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Last Updated:  Saturday, 15 February, 2003, 10:51 GMT

Every game crucial now
Paul Collingwood
By Paul Collingwood
England all-rounder

Four points lost before we have even made it on to the pitch - what a disappointment.

We were genuinely hopeful that the ICC Technical Committee would reschedule the fixture against Zimbabwe, or perhaps let us share the points.

I'd be telling lies if I said that it hasn't taken some of the edge off the experience of playing in a World Cup.

You want to play every game, whether it's your first tournament like me, or your last like Alec Stewart.

Paul Collingwood in the nets
My World Cup starts here

We're obviously desperate to get to the Super Sixes and go on from there and obviously the task is that much harder for us now.

But we've shown in the past that we're at our best when we're fighting and perhaps this will bring out the best in us.

Better, at least, than my experience of playing against Holland in the NatWest Trophy for Durham five years ago.

We went over to Amsterdam with everyone expecting us to win easily but lost the game on one of the slowest, lowest pitches I have come across.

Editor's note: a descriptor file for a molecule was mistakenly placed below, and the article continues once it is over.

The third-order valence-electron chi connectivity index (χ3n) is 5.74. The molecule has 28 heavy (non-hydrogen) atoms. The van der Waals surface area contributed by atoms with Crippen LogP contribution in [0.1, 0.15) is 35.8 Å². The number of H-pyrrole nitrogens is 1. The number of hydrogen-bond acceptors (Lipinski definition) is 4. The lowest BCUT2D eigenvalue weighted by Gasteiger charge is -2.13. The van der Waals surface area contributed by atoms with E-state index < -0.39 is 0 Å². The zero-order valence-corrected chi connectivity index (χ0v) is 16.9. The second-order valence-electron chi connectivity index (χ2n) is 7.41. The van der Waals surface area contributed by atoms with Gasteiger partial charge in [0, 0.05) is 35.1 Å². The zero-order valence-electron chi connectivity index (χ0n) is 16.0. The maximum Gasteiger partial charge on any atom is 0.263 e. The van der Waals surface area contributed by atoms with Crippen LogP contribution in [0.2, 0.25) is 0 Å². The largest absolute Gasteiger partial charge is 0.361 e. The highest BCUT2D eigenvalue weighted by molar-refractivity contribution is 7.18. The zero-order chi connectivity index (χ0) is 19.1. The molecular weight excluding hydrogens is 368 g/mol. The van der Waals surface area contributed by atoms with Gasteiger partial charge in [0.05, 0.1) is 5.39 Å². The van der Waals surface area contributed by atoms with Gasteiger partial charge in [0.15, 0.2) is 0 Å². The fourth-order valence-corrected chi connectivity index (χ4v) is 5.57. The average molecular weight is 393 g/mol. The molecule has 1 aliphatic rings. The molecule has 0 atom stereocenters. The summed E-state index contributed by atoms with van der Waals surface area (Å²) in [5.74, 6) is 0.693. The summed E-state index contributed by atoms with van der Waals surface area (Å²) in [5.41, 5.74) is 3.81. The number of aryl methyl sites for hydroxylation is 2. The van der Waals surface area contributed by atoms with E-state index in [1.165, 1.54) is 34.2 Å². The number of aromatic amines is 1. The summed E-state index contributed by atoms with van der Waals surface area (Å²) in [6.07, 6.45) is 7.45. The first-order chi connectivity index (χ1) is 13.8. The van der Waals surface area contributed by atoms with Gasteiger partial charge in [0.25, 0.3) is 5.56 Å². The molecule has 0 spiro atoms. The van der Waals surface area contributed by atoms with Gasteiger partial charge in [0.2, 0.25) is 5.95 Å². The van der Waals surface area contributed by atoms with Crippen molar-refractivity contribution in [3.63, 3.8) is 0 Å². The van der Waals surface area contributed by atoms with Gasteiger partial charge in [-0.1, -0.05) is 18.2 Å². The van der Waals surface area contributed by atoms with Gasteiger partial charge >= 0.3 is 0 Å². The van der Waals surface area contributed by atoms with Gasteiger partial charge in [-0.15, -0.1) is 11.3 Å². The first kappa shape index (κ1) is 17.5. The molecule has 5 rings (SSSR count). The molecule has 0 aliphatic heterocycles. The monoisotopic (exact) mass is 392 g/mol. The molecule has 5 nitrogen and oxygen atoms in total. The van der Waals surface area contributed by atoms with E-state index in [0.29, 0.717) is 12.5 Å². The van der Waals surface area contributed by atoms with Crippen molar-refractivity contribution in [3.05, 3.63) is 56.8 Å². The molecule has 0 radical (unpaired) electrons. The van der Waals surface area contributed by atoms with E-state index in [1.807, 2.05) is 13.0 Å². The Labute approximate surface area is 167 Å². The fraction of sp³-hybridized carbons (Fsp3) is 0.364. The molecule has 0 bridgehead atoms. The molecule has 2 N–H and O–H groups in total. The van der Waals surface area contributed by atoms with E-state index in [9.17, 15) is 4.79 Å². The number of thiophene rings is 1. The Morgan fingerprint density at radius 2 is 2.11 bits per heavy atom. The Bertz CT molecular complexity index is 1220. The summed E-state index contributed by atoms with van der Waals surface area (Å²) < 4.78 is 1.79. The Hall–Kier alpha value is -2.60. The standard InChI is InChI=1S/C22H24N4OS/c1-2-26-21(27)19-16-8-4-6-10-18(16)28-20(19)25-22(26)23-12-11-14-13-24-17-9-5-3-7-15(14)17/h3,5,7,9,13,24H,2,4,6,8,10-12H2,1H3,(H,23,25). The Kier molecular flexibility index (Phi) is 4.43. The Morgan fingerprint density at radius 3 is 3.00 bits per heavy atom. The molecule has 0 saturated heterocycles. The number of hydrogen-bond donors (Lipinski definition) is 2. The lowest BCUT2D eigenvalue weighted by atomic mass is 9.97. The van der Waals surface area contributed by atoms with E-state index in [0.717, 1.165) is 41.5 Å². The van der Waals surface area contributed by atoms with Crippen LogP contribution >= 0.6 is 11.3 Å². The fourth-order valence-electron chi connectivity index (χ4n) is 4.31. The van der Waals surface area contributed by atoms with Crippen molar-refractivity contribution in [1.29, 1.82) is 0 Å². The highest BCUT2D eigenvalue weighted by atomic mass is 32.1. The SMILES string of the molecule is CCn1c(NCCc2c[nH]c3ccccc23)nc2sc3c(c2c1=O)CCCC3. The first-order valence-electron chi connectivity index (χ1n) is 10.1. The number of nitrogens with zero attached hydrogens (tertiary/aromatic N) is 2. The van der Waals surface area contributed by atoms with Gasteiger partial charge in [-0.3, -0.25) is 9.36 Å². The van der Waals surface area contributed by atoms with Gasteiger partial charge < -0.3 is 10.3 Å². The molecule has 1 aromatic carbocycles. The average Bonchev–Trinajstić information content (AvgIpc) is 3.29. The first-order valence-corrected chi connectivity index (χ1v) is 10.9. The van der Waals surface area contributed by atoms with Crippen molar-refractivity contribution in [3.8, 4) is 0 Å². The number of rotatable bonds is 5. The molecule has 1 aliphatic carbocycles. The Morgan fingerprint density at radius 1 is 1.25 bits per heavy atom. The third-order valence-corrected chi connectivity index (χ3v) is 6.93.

You couldn't imagine how devastating and embarrassing that was.

That's why we're approaching every game, including the minnows, as if we were playing against Australia.

Our experience over the past five months means that we now know the standards needed to beat the best side in the world.

And that's what we're looking for in every game.

You shouldn't change anything just because you are playing a team predominantly made up of amateurs.

If it's good enough for the best side in the world, it will definitely be good enough for Holland.

We're expecting everything will happen at a slower pace and the ball will take that much longer to come on to the bat.

But the tactics and the principles are the same as any other international.

Tim de Leede takes a wicket
The Dutch did well in the field against India

Not only that but we can't rely on a fast surface.

We played a practice game here in East London and pitch was slow - not as slow as that day in Amsterdam, but certainly not the pace that would suit our stroke-makers.

It was windy, too, which meant that you had to look to hit downwind.

As a bowler, it means that you have to bring your length back a bit and bowl straighter.

But forget about the tactics.

All we really care about is that we're finally going to pull on our England shirts and start our World Cup campaign.

It had better be worth the wait.

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